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Reliability of genetic evaluation using purebred and crossbred data from different pig farms

Research output: Contribution to journalArticle

Original languageEnglish
Pages (from-to)47-56
Number of pages10
JournalAnimal Science Papers and Reports
Volume35
Issue number1
Early online date23 Feb 2017
Publication statusE-pub ahead of print - 23 Feb 2017

Abstract

The impact of connectedness between contemporary groups (CG) on the reliability of genetic evaluation was analysed in Landrace (L) and Large-White (LW) pigs and their crossbreds on 23 245 data records from three large scale farms and 70 family farms in the period of 2002-2012. Gene flow (GF) and connectedness rating (CR) methods were used to assess the information concerning the level of connectedness. The average reliability of estimated breeding values (EBV’s) was calculated for all CGs in single and joint analyses for different combinations of data. Backfat thickness (BF) was the focal trait of the analysis. The average GF in the ten-year period was low and ranged from 0% of the genes originating from other farms on several CGs and 7% genes on farm B originating from farm C in L and from 0% to 6% of the genes originating from farm A on the group of family farms with respect to LW. The average CR was lower than 0.03 between all CGs. Thus, an unreliable comparison of estimated breeding values between animals from different herds could be expected. After inclusion of crossbred data, reliability increased from 0.08 to 0.27 for family farms in L and from 0.03 to 0.35 in the group of farms C in LW. Results showed the necessity to increase connectedness and consequently individual reliability of genetic evaluation and reliability of the across-herd comparison. Proper organisation of artificial insemination is proposed as an adequate tool to increase connectedness.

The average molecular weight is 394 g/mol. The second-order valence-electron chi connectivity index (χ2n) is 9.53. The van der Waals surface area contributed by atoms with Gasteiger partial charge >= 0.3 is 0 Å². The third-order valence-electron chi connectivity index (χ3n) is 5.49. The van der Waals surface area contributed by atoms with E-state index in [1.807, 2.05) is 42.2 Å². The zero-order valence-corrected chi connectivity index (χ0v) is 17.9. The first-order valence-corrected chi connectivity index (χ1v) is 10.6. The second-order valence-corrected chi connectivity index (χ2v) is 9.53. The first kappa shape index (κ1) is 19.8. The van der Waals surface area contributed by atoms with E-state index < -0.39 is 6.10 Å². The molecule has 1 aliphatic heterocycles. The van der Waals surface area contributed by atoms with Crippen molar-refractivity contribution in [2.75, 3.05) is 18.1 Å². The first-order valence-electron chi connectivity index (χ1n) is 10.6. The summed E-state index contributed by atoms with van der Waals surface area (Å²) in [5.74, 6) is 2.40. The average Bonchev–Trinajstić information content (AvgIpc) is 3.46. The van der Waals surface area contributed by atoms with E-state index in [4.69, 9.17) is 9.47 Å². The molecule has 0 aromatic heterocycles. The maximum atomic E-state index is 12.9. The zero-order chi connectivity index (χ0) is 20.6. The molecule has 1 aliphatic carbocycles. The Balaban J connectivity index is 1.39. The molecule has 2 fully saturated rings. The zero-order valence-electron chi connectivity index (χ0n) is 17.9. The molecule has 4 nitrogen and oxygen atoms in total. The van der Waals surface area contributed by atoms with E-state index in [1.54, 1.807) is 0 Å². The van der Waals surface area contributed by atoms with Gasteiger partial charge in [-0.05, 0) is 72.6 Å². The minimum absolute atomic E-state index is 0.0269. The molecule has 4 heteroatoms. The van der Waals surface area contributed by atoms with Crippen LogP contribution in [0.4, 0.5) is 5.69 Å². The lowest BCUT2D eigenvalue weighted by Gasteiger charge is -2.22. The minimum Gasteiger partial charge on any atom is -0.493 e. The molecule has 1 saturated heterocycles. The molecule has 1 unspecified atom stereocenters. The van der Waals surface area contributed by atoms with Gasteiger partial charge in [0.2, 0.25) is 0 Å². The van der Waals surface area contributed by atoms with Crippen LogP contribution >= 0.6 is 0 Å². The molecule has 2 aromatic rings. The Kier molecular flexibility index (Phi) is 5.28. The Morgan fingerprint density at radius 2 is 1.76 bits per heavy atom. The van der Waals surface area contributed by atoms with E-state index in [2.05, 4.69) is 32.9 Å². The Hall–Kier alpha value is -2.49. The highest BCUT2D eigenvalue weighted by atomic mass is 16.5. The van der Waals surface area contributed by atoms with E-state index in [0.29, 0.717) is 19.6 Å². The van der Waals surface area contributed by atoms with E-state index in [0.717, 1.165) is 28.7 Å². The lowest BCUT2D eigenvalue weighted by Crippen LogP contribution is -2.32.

Research areas

  • Connectedness, Crossbreeding, Pigs, Reliability

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